I heard somewhere once that our obsession with the 1980s has gone on longer than the decade itself. And with Back to the Future being in the news for reaching the ‘future’ date not too long ago (and, alarmingly, accurately predicting loads of inventions and tech we now take for granted), I thought it a good time to revisit 30 (don’t ask why I picked this number) of my favourite films from that decade.
Written and directed by James Cameron (and building on the foundations laid by Ridley Scott in the first film) he took the franchise to chilling and thrilling new places.
Michael Keaton as Batman, Jack Nicholson as the Joker and Tim Burton directing. At the time, a bit of a risk. But one that paid off handsomely, critically and commercially.
Back to the Future (1985)
Famously, Robert Zemeckis, shot a lot of this film with Eric Stoltz as the lead. Only to feel he wasn’t right. So he recast Michael J. Fox and the rest is history. Or future.
Michael Keaton again. Wild, unhinged and brilliant, chasing Geena Davis and Alec Balwin around the place. Held together by the magic of Tim Burton.
Beverly Hills Cop (1984)
Whilst Eddie Murphy made his screen debut a couple of years earlier, this is the film that made him and introduced his character of Axel Foley to the world.
The whimsical nature and freedom of youth. In case you ever forget, Tom Hanks helps you to remember, dancing on a giant piano in this sweet-natured movie.
Die Hard (1988)
The great thing about the first film in this franchise is that John McClane, as a cop, was an average guy in the wrong place, not an action hero. That, and Alan Rickman.
Fast Times at Ridgemont High (1982)
The original American Pie… Fast Times introduced us to Sean Penn, Jennifer Jason Leigh, and also Phoebe Cates catching Judge Reinhold masturbating.
Full Metal Jacket (1987)
Stanley Kubrick set a benchmark when it came to Vietnam war movies with this entry, the story following Private ‘Joker’ as he witnesses a fellow recruit lose his mind.
Good morning, Vietnam (1987)
Blending comedy and poignant drama, Robin Williams made this film what it was, and rightly received critically acclaim for his affecting and committed performance.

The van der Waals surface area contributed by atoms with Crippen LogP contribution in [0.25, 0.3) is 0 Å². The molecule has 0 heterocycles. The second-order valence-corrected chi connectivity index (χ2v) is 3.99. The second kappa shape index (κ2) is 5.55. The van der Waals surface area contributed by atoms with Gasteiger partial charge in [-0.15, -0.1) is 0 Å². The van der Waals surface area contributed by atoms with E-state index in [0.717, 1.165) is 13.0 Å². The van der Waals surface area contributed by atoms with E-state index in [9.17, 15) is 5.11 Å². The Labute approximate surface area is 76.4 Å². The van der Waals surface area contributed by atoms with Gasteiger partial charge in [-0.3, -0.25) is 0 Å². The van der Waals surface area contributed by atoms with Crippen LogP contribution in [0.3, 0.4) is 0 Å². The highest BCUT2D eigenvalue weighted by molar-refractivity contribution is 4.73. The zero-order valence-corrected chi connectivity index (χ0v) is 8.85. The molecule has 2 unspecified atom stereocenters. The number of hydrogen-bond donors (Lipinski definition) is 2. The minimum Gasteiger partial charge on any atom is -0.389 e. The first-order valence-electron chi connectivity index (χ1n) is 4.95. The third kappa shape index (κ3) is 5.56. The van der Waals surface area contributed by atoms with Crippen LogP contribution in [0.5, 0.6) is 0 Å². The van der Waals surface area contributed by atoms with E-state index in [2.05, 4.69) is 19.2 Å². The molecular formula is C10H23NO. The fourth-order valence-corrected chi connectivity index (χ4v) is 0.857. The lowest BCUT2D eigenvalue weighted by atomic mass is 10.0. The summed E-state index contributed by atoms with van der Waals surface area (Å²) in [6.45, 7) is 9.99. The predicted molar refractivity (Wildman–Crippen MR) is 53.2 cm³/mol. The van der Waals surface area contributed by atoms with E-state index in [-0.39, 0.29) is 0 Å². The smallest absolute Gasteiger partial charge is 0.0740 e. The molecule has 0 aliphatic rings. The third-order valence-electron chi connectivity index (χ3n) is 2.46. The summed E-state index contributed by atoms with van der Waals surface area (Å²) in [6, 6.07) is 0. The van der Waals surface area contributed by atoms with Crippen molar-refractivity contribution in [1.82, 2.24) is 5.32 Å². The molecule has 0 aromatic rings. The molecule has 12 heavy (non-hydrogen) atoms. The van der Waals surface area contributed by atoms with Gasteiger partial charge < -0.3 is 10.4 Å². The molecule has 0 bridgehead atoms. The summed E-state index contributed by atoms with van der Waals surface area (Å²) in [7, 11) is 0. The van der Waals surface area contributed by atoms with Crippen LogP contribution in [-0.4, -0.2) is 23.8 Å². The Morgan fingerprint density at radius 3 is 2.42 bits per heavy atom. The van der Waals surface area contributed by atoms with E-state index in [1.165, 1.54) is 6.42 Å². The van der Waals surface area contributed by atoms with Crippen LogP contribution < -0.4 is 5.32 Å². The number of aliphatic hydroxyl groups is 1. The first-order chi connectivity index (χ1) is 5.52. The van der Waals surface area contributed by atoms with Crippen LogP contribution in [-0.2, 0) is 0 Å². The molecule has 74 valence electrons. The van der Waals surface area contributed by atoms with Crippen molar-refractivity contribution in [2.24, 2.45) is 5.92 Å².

Sean Astin as Mikey (same as my name, a connection!), a story by Spielberg and a race to find treasure, this was the ultimate adventure film for kids. Endlessly watchable.
With a screenplay by Chris Columbus (now a talented director), an executive producer in Spielberg and Joe Dante at the helm, this was a monstrously delightful treat.
This film went on to be, commercially, the most successful comedy of the ’80s. And rightly so, it’s a classic. It also has Bill Murray at his odd and quirky best.
With a Scot playing an Egyptian, a French actor playing a Scot and a soundtrack by Queen, there’s no way this should have worked. But it did. Instant cult classic.
Indiana Jones and the Temple of Doom (1984)
Widely seen as the most violent Indy film in the trilogy and received mixed reviews on release; it’s since been seen in more positive light over the years. Good thing, too.
‘You remind me of the babe.’ David Bowie in leather trousers singing his heart out. Honestly, do you need to know more? Odd, disturbing, yet kind of perfect.
Oliver Stone at the top of his game directed this Vietnam film, winning an Academy Award for Best Picture in the process. A must-see for your Vietnam catalogue.
Raging Bull (1980)
Paul Schrader scripted this Martin Scorsese film with De Niro ‘going method‘ as boxer Jake LaMotta. De Niro won a Best Actor Academy Award for his performance.
Raiders of the Lost Ark (1981)
Nominated for nine Academy Awards at the time (it won five), Raiders is one of the highest grossing films of all time and just a thrilling adventure from start to finish.
Sixteen Candles (1984)
Undisputed heavyweight champ of the coming-of-age teen movie in the ’80s, without a doubt, was director John Hughes. This remains one of his sweetest stories.
Written by Oliver Stone with Brian de Palma at the helm, this film divided people at the time for its violent excesses, but has since been come to be regarded as a classic.
The Empire Strikes Back (1980)
Surprising to some perhaps, but this second instalment in the Star Wars saga wasn’t well received initially and has built over time. Now one of the best films of all time.
The Three Amigos (1986)
Loosely based, amazingly, on Akira Kurosawa’s 1954 film, Seven Samurai, this film didn’t make much commercially, or get great reviews. But I don’t care, it’s still great.
The Karate Kid (1984)
Following in the footsteps of Rocky, this film probably seemed light on the surface, but go watch it back again and again to see new things. It’s deeper than you think.
The Money Pit (1986)
In a remake of a 1948 Cary Grant film, Tom Hanks here proved his comedy chops in this silly, yet sweet flick which sees him crack up as his house slowly falls apart.
The Untouchables (1987)
Written by David Mamet with Brian de Palma directing and Ennio Morricone scoring, this film saw Sean Connery bag an Academy Award for Best Supporting Actor.
The Princess Bride (1987)
‘You seem a decent fellow, I hate to kill you.’ Shun this film at your peril, it’s so sweet, ridiculously silly and wonderful. With one of the best sword fights you’ll see in cinema.
The Breakfast Club (1985)
Quite simply, John Hughes’ best film. The most well-observed coming-of-age teen movie you’ll ever see, and one of the best of the decade. Don’t you forget about it.
The Terminator (1984)
The film that launched director James Cameron’s career and cemented Schwarzenegger’s as an acting force to be reckoned with. It hasn’t aged either.
The Blues Brothers (1980)
Directed by ’80s legend John Landis, this unholy mess of a movie is kind of part of its charm. I mean, imagine a John Belushi under control, why would you want that?